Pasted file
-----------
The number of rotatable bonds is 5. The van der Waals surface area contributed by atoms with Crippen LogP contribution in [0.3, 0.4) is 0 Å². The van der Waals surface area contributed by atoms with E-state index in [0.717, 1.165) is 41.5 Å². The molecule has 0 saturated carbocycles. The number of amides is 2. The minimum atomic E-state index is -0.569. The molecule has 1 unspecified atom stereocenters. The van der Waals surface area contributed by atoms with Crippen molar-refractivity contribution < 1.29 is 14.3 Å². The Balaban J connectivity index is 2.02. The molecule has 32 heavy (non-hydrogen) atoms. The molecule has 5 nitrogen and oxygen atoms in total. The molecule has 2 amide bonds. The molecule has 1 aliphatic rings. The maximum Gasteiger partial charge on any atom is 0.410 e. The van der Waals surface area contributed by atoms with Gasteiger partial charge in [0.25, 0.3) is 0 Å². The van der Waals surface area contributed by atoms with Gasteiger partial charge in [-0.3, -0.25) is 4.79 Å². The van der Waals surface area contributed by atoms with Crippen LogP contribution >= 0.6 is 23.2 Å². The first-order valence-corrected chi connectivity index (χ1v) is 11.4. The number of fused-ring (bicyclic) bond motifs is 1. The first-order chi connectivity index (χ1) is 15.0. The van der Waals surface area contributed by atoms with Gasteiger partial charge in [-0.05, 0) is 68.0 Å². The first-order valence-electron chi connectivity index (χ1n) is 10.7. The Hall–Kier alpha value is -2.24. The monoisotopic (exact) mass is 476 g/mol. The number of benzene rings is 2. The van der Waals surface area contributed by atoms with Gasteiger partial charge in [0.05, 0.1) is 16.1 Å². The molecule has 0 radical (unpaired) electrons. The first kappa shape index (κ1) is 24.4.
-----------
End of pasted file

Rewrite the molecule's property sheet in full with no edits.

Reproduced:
The number of rotatable bonds is 5. The van der Waals surface area contributed by atoms with Crippen LogP contribution in [0.3, 0.4) is 0 Å². The van der Waals surface area contributed by atoms with E-state index in [0.717, 1.165) is 41.5 Å². The molecule has 0 saturated carbocycles. The number of amides is 2. The minimum atomic E-state index is -0.569. The molecule has 1 unspecified atom stereocenters. The van der Waals surface area contributed by atoms with Crippen molar-refractivity contribution < 1.29 is 14.3 Å². The Balaban J connectivity index is 2.02. The molecule has 32 heavy (non-hydrogen) atoms. The molecule has 5 nitrogen and oxygen atoms in total. The molecule has 2 amide bonds. The molecule has 1 aliphatic rings. The maximum Gasteiger partial charge on any atom is 0.410 e. The van der Waals surface area contributed by atoms with Gasteiger partial charge in [0.25, 0.3) is 0 Å². The van der Waals surface area contributed by atoms with Gasteiger partial charge in [-0.3, -0.25) is 4.79 Å². The van der Waals surface area contributed by atoms with Crippen LogP contribution >= 0.6 is 23.2 Å². The first-order valence-corrected chi connectivity index (χ1v) is 11.4. The number of fused-ring (bicyclic) bond motifs is 1. The first-order chi connectivity index (χ1) is 15.0. The van der Waals surface area contributed by atoms with Gasteiger partial charge in [-0.05, 0) is 68.0 Å². The first-order valence-electron chi connectivity index (χ1n) is 10.7. The Hall–Kier alpha value is -2.24. The monoisotopic (exact) mass is 476 g/mol. The number of benzene rings is 2. The van der Waals surface area contributed by atoms with Gasteiger partial charge in [0.05, 0.1) is 16.1 Å². The molecule has 0 radical (unpaired) electrons. The first kappa shape index (κ1) is 24.4.